Default: /aws/service/ami-amazon-linux-latest/amzn2-ami-hvm-x86_64-gp2
  KeyPairName:
    Type: String
    Description: The name of an existing Amazon EC2 key pair in this region to use to SSH into the Amazon EC2 instances.

  DBInstanceIdentifier:
    Type: String
    Default: 'webapp-db'
  DBUsername:
    NoEcho: 'true'
    Description: Username for Postgresql database access
    Type: String
    MinLength: '1'
    MaxLength: '16'
    AllowedPattern: '[a-zA-Z][a-zA-Z0-9]*'
    ConstraintDescription: Must begin with a letter and contain only alphanumeric characters.
    Default: 'postgres'
  DBPassword:
    NoEcho: 'true'
    Description: Password Postgresql database access
    Type: String
    MinLength: '8'
    MaxLength: '41'
    AllowedPattern: '[a-zA-Z0-9]*'
    ConstraintDescription: Must contain only alphanumeric characters.

Mappings:
  EnvironmentToInstanceType:
    dev:
      InstanceType: t2.nano
    test:
      InstanceType: t2.micro
    prod:
      InstanceType: t2.small

Resources:
  WebAppInstance:
    Type: AWS::EC2::Instance
    Properties:
      AvailabilityZone: !Ref AvailabilityZone
      ImageId: !Ref AmiID
      InstanceType: !FindInMap [EnvironmentToInstanceType, !Ref EnvironmentType, InstanceType]
      KeyName: !Ref KeyPairName
      SecurityGroupIds:
        - !Ref WebAppSecurityGroup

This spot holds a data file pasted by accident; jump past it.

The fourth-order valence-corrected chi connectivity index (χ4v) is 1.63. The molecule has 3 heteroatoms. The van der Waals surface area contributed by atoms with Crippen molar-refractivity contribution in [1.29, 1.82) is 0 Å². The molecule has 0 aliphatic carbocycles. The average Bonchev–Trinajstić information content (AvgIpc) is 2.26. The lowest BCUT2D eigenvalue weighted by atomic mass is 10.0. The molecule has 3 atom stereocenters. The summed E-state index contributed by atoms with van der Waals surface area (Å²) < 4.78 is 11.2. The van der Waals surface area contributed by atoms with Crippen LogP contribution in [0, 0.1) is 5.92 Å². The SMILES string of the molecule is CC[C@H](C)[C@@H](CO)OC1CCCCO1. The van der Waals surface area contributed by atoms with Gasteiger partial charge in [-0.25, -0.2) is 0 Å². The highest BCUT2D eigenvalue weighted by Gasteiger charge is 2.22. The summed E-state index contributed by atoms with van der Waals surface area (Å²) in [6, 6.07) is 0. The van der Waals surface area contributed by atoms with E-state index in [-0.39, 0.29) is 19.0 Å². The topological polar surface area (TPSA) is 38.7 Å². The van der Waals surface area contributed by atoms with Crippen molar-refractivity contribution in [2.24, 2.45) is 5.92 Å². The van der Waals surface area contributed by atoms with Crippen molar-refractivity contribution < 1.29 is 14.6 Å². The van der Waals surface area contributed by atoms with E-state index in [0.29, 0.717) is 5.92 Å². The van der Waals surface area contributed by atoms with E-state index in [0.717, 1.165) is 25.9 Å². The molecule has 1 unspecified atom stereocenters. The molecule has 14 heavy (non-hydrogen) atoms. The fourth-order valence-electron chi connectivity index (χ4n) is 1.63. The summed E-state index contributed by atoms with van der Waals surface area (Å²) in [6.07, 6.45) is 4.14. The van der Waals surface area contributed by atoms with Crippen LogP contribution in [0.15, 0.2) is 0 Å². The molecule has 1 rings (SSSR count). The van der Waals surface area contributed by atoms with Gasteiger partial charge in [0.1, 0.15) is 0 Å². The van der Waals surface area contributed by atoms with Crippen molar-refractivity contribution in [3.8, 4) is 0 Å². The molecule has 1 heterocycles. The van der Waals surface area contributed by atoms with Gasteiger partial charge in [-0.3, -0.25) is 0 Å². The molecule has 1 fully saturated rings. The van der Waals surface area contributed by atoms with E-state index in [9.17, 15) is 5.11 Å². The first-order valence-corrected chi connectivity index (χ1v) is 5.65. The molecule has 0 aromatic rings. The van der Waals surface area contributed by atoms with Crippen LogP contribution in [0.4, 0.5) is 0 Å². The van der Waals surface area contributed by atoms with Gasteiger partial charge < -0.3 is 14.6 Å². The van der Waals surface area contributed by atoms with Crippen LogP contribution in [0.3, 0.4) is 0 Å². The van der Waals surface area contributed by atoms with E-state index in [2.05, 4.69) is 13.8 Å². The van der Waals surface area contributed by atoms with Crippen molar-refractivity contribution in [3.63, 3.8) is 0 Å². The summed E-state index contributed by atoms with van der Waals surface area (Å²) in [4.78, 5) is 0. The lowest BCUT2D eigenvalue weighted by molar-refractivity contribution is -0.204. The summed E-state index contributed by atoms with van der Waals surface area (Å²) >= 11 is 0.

WebAppSecurityGroup:
    Type: AWS::EC2::SecurityGroup
    Properties:
      GroupName: !Join [ '-', [ webapp-security-group, !Ref EnvironmentType ] ]
      GroupDescription: 'Allow HTTP/HTTPS and SSH inbound and outbound traffic'
      SecurityGroupIngress:
        - IpProtocol: tcp
          FromPort: 80
          ToPort: 80
          CidrIp: 0.0.0.0/0
        - IpProtocol: tcp
          FromPort: 443
          ToPort: 443
          CidrIp: 0.0.0.0/0
        - IpProtocol: tcp
          FromPort: 22
          ToPort: 22
          CidrIp: 0.0.0.0/0

  WebAppEIP:
    Type: AWS::EC2::EIP
    Properties:
      Domain: vpc
      InstanceId: !Ref WebAppInstance
      Tags:
        - Key: Name
          Value: !Join [ '-', [ webapp-eip, !Ref EnvironmentType ] ]

  WebAppDatabase:
    Type: AWS::RDS::DBInstance
    Properties:
      DBInstanceIdentifier: !Ref DBInstanceIdentifier
      AllocatedStorage: '5'
      DBInstanceClass: db.t2.small
      Engine: postgres
      MasterUsername: !Ref DBUsername
      MasterUserPassword: !Ref DBPassword
      Tags:
        - Key: Name
          Value: !Join [ '-', [ webapp-rds, !Ref EnvironmentType ] ]
    DeletionPolicy: Snapshot
    UpdateReplacePolicy: Snapshot

Outputs:
  WebsiteURL:
    Value: !Sub http://${WebAppEIP}
    Description: WebApp URL

  WebServerPublicDNS:
    Description: 'Public DNS of EC2 instance'
    Value: !GetAtt WebAppInstance.PublicDnsName

  WebAppDatabaseEndpoint:
    Description: 'Connection endpoint for the database'
    Value: !GetAtt WebAppDatabase.Endpoint.Address
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In the template above, we've also added new parameters to customize the name of the database, the username, and password, as well as two new outputs to make our work easier: WebServerPublicDNS and WebAppDatabasePublicDNS. We'll use both of these outputs in step 2.

If you're creating your stack from scratch, you can run the create-stack command:

$ aws cloudformation create-stack --stack-name rds-example --template-body file://05_rds.yaml \